Primary Source: Daily Dose of Science Blog
Poor Martha. The last passenger pigeon that we know of in existence died in the Cincinnati Zoo in 1914, after living her last four years alone and barely moving in her cage. I have been fascinated with extinct North American animals since I was a child, and the passenger pigeon was no exception. I had heard the stories of how their flocks used to darken the skies because they were so large, and how humans hunted them to extinction in a very short time. This article is not about some of the other passenger pigeon stories in the news lately (including efforts to resurrect the species through de-extinction
, or how the abundant chestnuts they ate were threatened by the outbreak of chestnut blight in the first decade of the 1900s
). Instead, the article is about how passenger pigeons such as Martha ended up in captivity at a time when there was no conservation movement like there is today to save endangered species.
There were only three captive flocks of passenger pigeons being bred by 1900, raised under very different conditions. Only one flock was ever studied by scientists. The Cincinnati Zoo had one of these flocks with possibly 22 birds when they opened to the public in 1875, and although the pigeons reproduced successfully at first, they all eventually died until Martha was the only one left, and the zoo could not find any more over the years to add to their flock.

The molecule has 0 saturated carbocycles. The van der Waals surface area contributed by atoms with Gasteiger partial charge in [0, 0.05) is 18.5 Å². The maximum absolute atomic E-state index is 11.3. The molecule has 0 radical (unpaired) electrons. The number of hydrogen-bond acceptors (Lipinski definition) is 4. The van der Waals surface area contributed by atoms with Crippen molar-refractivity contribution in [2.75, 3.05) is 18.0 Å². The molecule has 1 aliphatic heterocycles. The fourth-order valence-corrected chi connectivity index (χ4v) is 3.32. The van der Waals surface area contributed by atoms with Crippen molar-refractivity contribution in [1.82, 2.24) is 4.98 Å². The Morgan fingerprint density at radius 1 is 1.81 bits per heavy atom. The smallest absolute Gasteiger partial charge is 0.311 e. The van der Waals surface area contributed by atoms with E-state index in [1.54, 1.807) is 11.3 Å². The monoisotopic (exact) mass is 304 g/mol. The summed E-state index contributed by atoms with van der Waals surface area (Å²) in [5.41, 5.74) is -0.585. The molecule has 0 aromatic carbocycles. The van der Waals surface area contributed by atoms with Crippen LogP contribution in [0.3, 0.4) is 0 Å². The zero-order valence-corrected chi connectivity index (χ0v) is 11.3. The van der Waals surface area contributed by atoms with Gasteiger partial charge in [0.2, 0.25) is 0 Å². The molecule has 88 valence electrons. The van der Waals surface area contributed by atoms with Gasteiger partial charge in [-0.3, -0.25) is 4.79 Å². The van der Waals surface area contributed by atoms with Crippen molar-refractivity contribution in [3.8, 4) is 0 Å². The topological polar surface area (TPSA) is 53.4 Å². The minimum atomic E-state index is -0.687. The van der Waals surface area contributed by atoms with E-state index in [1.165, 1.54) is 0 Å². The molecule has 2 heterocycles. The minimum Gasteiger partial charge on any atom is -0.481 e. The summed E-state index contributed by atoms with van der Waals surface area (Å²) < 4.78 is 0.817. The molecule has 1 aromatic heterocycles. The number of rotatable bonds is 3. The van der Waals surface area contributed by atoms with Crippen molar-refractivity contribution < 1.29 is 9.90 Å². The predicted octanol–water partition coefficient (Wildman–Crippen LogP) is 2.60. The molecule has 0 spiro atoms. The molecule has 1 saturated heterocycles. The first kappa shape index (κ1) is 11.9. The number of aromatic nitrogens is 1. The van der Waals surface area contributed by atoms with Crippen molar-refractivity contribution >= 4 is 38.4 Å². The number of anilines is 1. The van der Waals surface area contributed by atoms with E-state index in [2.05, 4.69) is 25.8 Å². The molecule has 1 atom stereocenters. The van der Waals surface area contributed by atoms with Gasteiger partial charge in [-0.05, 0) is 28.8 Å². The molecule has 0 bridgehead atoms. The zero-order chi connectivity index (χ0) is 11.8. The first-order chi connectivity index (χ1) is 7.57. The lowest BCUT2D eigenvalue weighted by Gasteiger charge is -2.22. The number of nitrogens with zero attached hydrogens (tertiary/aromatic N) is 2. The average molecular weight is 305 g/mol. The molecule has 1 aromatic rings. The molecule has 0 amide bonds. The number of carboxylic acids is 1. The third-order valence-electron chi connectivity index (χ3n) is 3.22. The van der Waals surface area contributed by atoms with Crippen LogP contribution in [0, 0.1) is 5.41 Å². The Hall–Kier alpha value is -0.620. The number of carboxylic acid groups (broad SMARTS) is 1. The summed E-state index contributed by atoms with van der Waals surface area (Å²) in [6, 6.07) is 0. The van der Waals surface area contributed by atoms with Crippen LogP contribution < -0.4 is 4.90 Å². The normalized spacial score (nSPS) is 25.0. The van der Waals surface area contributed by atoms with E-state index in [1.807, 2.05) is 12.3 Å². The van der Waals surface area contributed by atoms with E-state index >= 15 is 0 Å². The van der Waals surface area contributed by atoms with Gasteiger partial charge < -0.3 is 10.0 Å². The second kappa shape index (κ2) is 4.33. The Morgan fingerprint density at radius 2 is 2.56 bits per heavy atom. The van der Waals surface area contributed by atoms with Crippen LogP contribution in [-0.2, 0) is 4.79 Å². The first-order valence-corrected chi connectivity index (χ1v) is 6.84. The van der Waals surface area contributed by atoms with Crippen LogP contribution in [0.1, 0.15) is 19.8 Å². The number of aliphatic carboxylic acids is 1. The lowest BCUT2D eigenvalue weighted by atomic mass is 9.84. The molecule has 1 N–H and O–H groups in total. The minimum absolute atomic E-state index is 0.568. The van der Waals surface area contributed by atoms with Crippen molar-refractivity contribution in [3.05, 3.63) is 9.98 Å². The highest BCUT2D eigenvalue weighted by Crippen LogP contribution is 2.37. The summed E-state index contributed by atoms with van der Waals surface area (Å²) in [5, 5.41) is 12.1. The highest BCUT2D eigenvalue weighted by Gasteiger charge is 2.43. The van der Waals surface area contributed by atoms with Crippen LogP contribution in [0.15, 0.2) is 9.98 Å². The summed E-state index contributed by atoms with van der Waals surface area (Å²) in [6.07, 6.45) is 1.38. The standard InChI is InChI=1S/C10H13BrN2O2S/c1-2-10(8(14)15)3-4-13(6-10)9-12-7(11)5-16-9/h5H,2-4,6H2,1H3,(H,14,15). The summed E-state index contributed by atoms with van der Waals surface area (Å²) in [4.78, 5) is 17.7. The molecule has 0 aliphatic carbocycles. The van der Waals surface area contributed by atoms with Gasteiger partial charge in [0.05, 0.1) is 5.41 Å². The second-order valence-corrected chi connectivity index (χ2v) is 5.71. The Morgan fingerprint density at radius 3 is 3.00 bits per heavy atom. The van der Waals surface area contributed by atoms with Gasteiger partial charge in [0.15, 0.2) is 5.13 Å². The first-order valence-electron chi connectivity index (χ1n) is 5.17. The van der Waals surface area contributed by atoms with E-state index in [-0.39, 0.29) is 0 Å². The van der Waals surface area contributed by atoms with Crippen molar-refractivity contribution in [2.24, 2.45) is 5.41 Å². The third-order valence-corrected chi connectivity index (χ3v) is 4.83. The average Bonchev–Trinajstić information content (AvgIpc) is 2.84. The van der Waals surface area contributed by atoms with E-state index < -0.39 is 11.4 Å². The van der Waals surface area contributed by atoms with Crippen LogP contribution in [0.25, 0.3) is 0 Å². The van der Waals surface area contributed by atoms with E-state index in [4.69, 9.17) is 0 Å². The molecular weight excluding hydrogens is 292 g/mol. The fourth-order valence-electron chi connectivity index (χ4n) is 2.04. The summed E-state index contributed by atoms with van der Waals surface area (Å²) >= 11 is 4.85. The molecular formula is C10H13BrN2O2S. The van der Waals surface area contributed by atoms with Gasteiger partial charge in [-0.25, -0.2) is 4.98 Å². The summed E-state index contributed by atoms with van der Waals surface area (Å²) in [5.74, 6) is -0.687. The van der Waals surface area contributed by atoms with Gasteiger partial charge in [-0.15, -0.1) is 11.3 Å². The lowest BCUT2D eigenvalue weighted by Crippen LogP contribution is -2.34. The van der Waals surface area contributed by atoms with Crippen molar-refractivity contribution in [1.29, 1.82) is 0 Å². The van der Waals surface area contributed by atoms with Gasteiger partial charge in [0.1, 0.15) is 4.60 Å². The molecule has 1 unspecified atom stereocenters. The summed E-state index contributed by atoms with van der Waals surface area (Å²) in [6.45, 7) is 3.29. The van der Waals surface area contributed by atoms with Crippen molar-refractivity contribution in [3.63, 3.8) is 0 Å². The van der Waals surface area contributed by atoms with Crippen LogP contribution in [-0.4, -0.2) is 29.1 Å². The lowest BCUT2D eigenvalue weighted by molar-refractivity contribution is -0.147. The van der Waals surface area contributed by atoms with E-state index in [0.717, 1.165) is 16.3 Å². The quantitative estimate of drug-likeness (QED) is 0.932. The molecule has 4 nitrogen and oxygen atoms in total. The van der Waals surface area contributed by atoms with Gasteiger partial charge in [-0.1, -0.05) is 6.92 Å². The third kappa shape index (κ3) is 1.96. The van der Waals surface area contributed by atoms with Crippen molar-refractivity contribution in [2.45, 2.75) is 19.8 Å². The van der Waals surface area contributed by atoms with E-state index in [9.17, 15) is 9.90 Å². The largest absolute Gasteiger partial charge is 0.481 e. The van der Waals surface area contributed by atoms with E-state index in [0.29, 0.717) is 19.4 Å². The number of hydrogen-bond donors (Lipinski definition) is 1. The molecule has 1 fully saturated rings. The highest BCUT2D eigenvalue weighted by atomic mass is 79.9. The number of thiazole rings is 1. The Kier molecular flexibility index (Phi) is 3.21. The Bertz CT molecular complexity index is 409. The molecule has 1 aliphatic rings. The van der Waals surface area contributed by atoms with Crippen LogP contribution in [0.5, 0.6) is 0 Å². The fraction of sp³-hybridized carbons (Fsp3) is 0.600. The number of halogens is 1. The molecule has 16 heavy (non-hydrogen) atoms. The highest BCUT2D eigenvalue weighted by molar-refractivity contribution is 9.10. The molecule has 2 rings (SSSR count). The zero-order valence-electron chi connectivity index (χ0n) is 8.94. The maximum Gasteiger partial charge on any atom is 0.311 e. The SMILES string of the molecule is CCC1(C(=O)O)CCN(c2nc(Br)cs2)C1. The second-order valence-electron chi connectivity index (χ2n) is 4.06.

Joel Greenberg wrote a book about the passenger pigeon’s extinction, and wrote this shorter article adaptation.
A stuffed Martha at the Smithsonian Museum of Natural History.
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I'm a plant biology PhD student studying monarch butterflies in Michigan, but I'm interested in lots of other types of science, too.
I am interested in how breeding monarch butterflies choose their habitat based on floral species richness and abundance. Few studies have been conducted on optimal foraging theory when it involves an organism searching for two different kinds of resources, and butterflies are an ideal study system to investigate this, since many species are ovipositing specialists and only lay eggs on one species of hostplant, but are feeding generalists and nectar from a broad variety of flowering forbs.